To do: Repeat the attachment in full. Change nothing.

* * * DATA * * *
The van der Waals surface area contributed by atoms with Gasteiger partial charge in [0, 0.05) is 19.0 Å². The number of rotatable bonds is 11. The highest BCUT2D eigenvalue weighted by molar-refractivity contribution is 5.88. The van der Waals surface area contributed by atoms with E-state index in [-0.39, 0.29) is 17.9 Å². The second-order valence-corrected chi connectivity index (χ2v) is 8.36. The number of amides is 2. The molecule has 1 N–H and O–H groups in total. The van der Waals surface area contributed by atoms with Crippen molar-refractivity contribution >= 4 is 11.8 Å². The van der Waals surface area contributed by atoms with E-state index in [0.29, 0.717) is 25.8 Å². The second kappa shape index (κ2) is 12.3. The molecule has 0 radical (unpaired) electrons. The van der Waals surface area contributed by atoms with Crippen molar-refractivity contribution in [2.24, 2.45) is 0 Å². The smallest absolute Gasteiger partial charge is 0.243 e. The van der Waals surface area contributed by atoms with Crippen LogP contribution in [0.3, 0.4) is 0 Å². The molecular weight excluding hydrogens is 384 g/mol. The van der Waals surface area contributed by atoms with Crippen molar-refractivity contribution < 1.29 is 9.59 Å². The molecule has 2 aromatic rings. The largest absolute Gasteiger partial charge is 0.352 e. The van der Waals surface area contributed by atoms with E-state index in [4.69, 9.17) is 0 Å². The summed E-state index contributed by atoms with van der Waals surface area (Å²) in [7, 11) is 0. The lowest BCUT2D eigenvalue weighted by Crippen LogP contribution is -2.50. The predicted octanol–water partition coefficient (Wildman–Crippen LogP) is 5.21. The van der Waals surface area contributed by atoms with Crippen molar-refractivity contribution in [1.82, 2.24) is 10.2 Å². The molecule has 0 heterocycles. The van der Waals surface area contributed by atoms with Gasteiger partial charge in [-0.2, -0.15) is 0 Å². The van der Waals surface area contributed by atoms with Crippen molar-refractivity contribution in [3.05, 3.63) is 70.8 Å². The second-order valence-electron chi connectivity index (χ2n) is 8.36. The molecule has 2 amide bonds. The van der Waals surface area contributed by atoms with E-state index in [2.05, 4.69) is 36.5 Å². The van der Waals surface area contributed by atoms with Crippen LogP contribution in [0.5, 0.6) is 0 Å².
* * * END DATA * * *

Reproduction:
The van der Waals surface area contributed by atoms with Gasteiger partial charge in [0, 0.05) is 19.0 Å². The number of rotatable bonds is 11. The highest BCUT2D eigenvalue weighted by molar-refractivity contribution is 5.88. The van der Waals surface area contributed by atoms with E-state index in [-0.39, 0.29) is 17.9 Å². The second-order valence-corrected chi connectivity index (χ2v) is 8.36. The number of amides is 2. The molecule has 1 N–H and O–H groups in total. The van der Waals surface area contributed by atoms with Crippen molar-refractivity contribution >= 4 is 11.8 Å². The van der Waals surface area contributed by atoms with E-state index in [0.29, 0.717) is 25.8 Å². The second kappa shape index (κ2) is 12.3. The molecule has 0 radical (unpaired) electrons. The van der Waals surface area contributed by atoms with Crippen molar-refractivity contribution in [2.24, 2.45) is 0 Å². The smallest absolute Gasteiger partial charge is 0.243 e. The van der Waals surface area contributed by atoms with Crippen LogP contribution in [0.3, 0.4) is 0 Å². The molecular weight excluding hydrogens is 384 g/mol. The van der Waals surface area contributed by atoms with Crippen molar-refractivity contribution < 1.29 is 9.59 Å². The molecule has 2 aromatic rings. The largest absolute Gasteiger partial charge is 0.352 e. The van der Waals surface area contributed by atoms with E-state index in [4.69, 9.17) is 0 Å². The summed E-state index contributed by atoms with van der Waals surface area (Å²) in [7, 11) is 0. The lowest BCUT2D eigenvalue weighted by Crippen LogP contribution is -2.50. The predicted octanol–water partition coefficient (Wildman–Crippen LogP) is 5.21. The van der Waals surface area contributed by atoms with Crippen molar-refractivity contribution in [1.82, 2.24) is 10.2 Å². The molecule has 0 heterocycles. The van der Waals surface area contributed by atoms with Gasteiger partial charge in [-0.2, -0.15) is 0 Å². The van der Waals surface area contributed by atoms with Crippen molar-refractivity contribution in [3.05, 3.63) is 70.8 Å². The second-order valence-electron chi connectivity index (χ2n) is 8.36. The molecule has 2 amide bonds. The van der Waals surface area contributed by atoms with E-state index in [2.05, 4.69) is 36.5 Å². The van der Waals surface area contributed by atoms with Crippen LogP contribution in [0.5, 0.6) is 0 Å².